Campus Resembles a Ghost Town Since Pandemic Closure

SAC.Media’s exclusive look at the abandoned campus


Old posters hang, curled up and sun bleached, blowing in the wind on the boards outside of deserted classrooms at Mt. SAC on Dec. 3, 2020. Photo credit: Abraham Navarro/SAC.Media.

Flyers with frayed edges from March 2020 pinned to corkboards across campus. Dark deserted halls that echo an eerie silence. Desolate parking lots once filled with cars and students fighting over parking spaces. The scene is reminiscent of a zombie apocalypse.
On March 19, following the stay at home order by Governor Gavin Newsom, Mt. SAC closed its campus. Shortly after, major transitions were made during a three-week period to move classes online. Fall semester was almost all online with the exception of a few programs that were deemed necessary to have in-person, such as welding. This news, however, is common knowledge for students and staff informed by the school’s vigilant health alerts sent via email and updated on the website. What most of us don’t know is what’s happening on campus.
Few people have seen the campus since March; those who have, have described it as a ghost town or a scene from an apocalyptic movie. Buildings are left untouched, bathrooms are locked, and common areas are empty. The only place seeming to have any form of life is the farm.

Two signs sit by the entrance to the welding workshop which is still holding classes at Mt. SAC on Dec. 3, 2020. Photo credit: Abraham Navarro/SAC.Media.

Radio Broadcasting Professor and Mt. SAC Radio Program Coordinator, Jason Shiff, has been back to attend the campus radio stations on two occasions since the beginning of the pandemic in March. About these visits he said, “each time [was] more surreal than the next.”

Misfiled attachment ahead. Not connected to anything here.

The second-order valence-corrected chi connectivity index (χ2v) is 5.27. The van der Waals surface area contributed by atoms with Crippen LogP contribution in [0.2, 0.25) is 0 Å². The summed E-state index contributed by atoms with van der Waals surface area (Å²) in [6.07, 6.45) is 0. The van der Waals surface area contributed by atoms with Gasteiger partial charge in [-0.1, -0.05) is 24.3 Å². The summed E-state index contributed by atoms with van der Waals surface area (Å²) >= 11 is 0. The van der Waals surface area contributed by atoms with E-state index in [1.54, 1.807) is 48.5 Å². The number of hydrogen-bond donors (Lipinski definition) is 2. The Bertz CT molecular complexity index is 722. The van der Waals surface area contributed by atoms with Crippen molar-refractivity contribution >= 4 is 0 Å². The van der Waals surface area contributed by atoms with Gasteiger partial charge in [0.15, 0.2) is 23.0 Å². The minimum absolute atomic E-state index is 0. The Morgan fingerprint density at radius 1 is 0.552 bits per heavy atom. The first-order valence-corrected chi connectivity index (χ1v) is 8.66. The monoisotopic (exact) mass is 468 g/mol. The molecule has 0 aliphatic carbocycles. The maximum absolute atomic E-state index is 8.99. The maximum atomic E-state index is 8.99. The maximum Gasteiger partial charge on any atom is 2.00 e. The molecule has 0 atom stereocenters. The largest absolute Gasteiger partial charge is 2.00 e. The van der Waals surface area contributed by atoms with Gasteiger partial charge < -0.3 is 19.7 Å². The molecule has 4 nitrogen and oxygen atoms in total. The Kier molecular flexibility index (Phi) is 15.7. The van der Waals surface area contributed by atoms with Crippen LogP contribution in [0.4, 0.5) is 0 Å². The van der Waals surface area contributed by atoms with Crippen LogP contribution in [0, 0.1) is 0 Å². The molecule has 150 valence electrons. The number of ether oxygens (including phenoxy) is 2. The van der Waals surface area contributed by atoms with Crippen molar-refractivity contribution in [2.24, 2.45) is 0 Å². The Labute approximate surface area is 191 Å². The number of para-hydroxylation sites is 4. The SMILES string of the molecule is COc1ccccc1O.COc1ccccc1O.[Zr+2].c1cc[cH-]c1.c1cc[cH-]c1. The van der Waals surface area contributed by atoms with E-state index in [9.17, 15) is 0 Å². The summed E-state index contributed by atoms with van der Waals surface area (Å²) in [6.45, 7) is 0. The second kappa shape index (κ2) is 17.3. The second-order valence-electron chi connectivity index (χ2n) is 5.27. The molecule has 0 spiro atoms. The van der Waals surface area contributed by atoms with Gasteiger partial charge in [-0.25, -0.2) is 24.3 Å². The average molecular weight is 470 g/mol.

Shiff’s first visit was on a rainy day in April. He said, “I knew things were not normal when I was escorted in the parking lot by campus police.”

He returned to campus a second time in early October. “To be honest, this visit rattled me,” he said.
Shiff described the campus as something out of an old western movie featuring a deserted desert town. “Fliers and advertisements for Spring 2020 semester activities are still hanging,” he said. “Very much a scene from a disaster movie!”

Old posters hang, curled up and sun bleached, blowing in the wind on the boards outside of deserted classrooms at Mt. SAC on Dec. 3, 2020. Photo credit: Abraham Navarro/SAC.Media.

This year has definitely felt like a disaster movie and it seems that the state of the campus is reflecting that. Since March there have been multiple crime logs by Mt. Sac’s police and campus safety. These logs include grand theft, vandalism and burglary. People seem to be taking advantage of the abandoned campus just fine.
Abraham Navarro, SAC.Media’s Editor-in-Chief, visited the campus this month to capture its current state of affairs. He said that besides the few security outside of the main entrances making sure no cars came in there was no security patrolling the campus.
“It was honestly kind of unreal,” he said. “There was nobody on campus, aside from the essential classes, but they stuck to their cars in the parking lot or to their classrooms.”
He described the campus as dirty with weeds growing out of the concrete where people would normally be treading everyday. “Buildings had lights on but they felt abandoned,” he said. “I peeked into a classroom and it looked frozen in time. There were a few chairs out of place and there was a water bottle sitting on the front desk, like it had been since March.”